Alabama Political Reporter
Bound by a common desire to deny President Obama a second term, restive activists gathering Thursday for the 39th annual Conservative Political Action Conference in Washington find themselves lacking a clear champion in the suddenly scrambled Republican race to choose an alternative.
CPAC attendees — expected to number more than 6,000 from across the country — pride themselves on maintaining varying degrees of independence from the GOP. The three-day gathering kicks off two days after primaries and caucuses in Colorado, Minnesota and Missouri raised doubts once again among conservative voters about presumed GOP front-runner Mitt Romney.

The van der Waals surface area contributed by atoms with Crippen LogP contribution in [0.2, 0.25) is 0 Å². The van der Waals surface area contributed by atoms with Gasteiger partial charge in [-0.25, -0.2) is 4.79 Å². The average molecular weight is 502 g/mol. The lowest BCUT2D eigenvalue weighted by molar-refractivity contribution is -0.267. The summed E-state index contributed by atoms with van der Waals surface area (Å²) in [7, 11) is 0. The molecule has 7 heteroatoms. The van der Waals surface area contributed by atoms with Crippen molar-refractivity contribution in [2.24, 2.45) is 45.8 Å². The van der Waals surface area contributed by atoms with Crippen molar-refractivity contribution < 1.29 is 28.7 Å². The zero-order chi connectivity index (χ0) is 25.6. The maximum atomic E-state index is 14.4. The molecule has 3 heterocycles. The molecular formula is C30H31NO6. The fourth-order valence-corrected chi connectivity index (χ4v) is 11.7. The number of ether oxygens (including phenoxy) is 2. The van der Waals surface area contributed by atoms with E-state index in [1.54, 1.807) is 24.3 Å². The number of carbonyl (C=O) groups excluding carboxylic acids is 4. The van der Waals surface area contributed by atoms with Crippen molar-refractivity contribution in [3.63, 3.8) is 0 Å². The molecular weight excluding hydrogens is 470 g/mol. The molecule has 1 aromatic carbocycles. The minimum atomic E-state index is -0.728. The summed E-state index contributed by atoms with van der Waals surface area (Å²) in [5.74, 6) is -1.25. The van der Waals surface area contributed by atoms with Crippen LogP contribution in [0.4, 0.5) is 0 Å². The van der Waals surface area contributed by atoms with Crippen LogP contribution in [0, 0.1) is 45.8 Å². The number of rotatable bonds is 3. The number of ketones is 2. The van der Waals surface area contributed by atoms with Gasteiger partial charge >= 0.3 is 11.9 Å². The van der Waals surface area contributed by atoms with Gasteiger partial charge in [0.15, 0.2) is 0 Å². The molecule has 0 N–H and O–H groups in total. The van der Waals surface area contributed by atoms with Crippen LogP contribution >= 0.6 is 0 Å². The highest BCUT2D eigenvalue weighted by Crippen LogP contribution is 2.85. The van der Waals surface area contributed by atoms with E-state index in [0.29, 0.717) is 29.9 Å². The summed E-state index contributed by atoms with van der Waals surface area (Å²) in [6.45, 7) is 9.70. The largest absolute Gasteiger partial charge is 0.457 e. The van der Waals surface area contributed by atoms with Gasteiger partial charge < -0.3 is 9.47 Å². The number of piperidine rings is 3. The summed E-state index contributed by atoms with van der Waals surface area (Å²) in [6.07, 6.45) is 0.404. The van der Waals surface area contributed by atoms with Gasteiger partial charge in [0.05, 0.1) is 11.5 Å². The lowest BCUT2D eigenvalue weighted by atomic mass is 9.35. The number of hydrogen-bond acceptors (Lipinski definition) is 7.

Rick Santorum, a social conservative and the big winner in Tuesday’s vote, “has energized his supporters and the family-issue conservatives coming to CPAC,” said Floyd Brown, president of the Western Center for Journalism, a conservative watchdog group, who works with conservative and tea party activists across the country.
“His victories may be a surprise to the GOP elite in Washington, D.C., but conservatives and tea party activists outside the Beltway are not ready to accept the designated Beltway choice, Mitt Romney,” Mr. Brown said.